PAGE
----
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Mirror's Edge is a "good" example of how too much realism can take away from the fun of an activity that should be fun: Parkour. The environments are a little "too" contrived, the story while good...
Interesting clean futuristic city look, has Zen-like moments as you chain moves together, story is interesting.
Too many interruptions trying to get the "flow" right, world feels empty, combat feels out of place with timing.
Mirror's Edge is a "good" example of how too much realism can take away from the fun of an activity that should be fun: Parkour. The environments are a little "too" contrived, the story while good is a little too forced in places, combat feels completely out of place, and the games tries to be a little too ambitious with its focus being on exploration with its constant 1st person dogma even when performing rolls.
= The Good =
The story was engaging enough for me to actually finish the game - it was half-decent. I was entertained. Maybe I had no expectations or was able to put all the hype aside.
The martial arts mini-boss battle with the white assassin was interesting to figure out how to beat. The hand-to-hand combat was neat *when* you were able to execute the timing.
I loved the artistic beautiful (over-saturated) world even if it was bordering on "bland" or "sterile." The main menu definitely has a very cool look to it. When you stop and considering all this is being rendered in real-time what was used to be pre-rendered as cut-scenes just 7 years ago it is amazing! The "visuals" of the game reminds me of originality of the pre-rendered cut-scenes of Privateer for some reason.
Music was awesome and fit the mood perfectly.
The game is literally a 3D puzzle game -- where do I go next? I enjoyed the last few levels of the game the best. Initial frustration turned to joy of figuring them out.
Yes, you can skip the cutscenes!
= The Bad =
Unfortunately, most of the time you have no clue how to actually get where you are supposed to go. Yes, I used the built-in hint to view. I still spent far too much time trying to figure out how the heck to get up there. Yes, this is a VERY fine line between spoon feeding the player and forcing him to solve difficult puzzles. While the overall level design was good, the individual specific environment hints of where to go next was terrible. The levels were for the most part, not intuitive. Which leads me to my next point...
I grok the point of the game. I really do. You pull off all these amazing moves in one zen flow of execution and it feels freaking fantastic! The hard reality of the situation: You spend 1 minute figuring out where to go next. You die. You figure out that jump / climb, then you get stuck again trying to figure out the next 'segment'. Repeat ad nasuem. This constant interruption on trying to figure out how to make your way from 'Start' to some vague 'Finish' location, TOTALLY breaks the flow of the game. Each time you die, you figure out a little more of the "path" you are supposed to take. Finally, after 20 deaths, you can "chain" all the movement together, it feels awesome to do all these "stunts", and you think "this game has potential!" Then you die, and you realize you are a new checkpoint and you get to do it all over again until the chapter is done. LOL.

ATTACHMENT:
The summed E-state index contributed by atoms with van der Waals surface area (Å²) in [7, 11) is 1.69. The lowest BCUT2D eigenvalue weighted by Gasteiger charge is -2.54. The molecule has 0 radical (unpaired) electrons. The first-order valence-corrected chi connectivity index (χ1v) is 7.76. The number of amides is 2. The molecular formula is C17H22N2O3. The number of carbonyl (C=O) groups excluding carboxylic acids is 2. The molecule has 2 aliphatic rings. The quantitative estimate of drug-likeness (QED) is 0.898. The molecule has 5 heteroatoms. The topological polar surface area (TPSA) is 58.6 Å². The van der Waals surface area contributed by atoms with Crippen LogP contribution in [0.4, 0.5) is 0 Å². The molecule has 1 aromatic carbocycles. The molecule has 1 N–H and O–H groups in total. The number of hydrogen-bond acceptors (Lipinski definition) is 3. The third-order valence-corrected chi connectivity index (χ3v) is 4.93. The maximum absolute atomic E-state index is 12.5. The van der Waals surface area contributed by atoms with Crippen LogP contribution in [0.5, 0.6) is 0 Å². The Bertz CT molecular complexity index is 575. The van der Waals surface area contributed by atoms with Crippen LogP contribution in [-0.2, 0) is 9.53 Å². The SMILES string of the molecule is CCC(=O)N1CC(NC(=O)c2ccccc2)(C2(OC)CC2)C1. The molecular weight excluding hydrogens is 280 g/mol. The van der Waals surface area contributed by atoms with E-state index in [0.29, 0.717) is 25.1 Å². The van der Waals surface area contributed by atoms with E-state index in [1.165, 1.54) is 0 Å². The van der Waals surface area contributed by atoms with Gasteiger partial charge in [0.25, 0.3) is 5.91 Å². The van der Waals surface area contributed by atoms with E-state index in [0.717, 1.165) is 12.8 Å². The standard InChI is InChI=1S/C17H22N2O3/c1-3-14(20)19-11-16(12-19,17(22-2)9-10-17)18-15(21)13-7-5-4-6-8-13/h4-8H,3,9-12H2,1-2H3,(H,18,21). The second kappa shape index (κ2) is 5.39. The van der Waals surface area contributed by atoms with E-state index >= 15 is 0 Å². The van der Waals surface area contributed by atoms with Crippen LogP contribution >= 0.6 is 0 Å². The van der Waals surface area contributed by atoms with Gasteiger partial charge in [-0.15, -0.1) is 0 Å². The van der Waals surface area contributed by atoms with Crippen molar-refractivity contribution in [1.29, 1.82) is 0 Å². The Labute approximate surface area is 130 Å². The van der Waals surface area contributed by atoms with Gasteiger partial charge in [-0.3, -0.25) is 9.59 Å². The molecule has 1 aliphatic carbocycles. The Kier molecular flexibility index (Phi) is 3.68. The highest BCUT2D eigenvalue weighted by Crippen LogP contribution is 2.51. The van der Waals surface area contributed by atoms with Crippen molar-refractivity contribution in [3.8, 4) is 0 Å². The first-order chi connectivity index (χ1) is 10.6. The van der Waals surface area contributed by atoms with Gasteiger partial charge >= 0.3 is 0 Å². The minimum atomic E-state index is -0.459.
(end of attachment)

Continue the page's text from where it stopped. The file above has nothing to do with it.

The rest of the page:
Bad save-points. There was even one point where the save-point was BEFORE a cutscene, so when you died you had to skip it all the time. WTF? Place the dam save-point AFTER. If cut-scenes weren't skippable, this would of been a pretty major annoyance.
Ironically it was *too* easy to accidently skip the cutscenes. The first time I played I actually ended up skipping the cut scene when ending the first level because I didn't realize my direct action was over !
The world is BARREN. Aside from a few pedestrians you see down below on the street, you never see anybody "normal" in any of the offices or indoors aside from Police or a few people dependent on the plot. Even the inside offices were "too clean." Not even a secretary was around ???
The 1st person view of forcing you to jump or wall-jump makes the game more difficult then it needs to be. Seriously, who wants or needs a 1st person 360 camera spin while executing a squatting forward roll ?? BAD designer, no cookie for you.
The escapism is just too blatant with the invisible armor. You can take 3 or 4 direct bullet hits, but yet the same weapon kills a cop in 1 shot?? This total break of immersion is hard to put aside.
The intermissions used a cartoon look. It really didn't mesh with the game AT ALL.
= Conclusion =
You can "play" the entire game just by watching the Mahlo walkthroughs and save yourself the agony of repeatedly trying and failing and save yourself some money in the process.
= Bottom Line =
The story is good and has moments of potential. If you have nothing else to play, Mirror's Edge is on sale, and you like platform jumpers like Tomb Raider, then you might enjoy it.
Genre: 3D Platformer / Action Adventure / Puzzle
Platforms available on (alphabetical): PC, PS3, Xbox 360
Platform(s) reviewed: PC (Steam) and PS3
Bottom Line: Thumbs neutral! Play if you have nothing else to play.
About the author: Michael has shipped numerous games on DS, PC, PS1, PS2, PS3, and Wii working on almost every aspect of games from engine architecture (rendering,audio,UI), tool pipeline, game design, and art. He has been an avid gamer and programmer since the early 80's. His book "Fundamental Properties of Game Design" is forthcoming.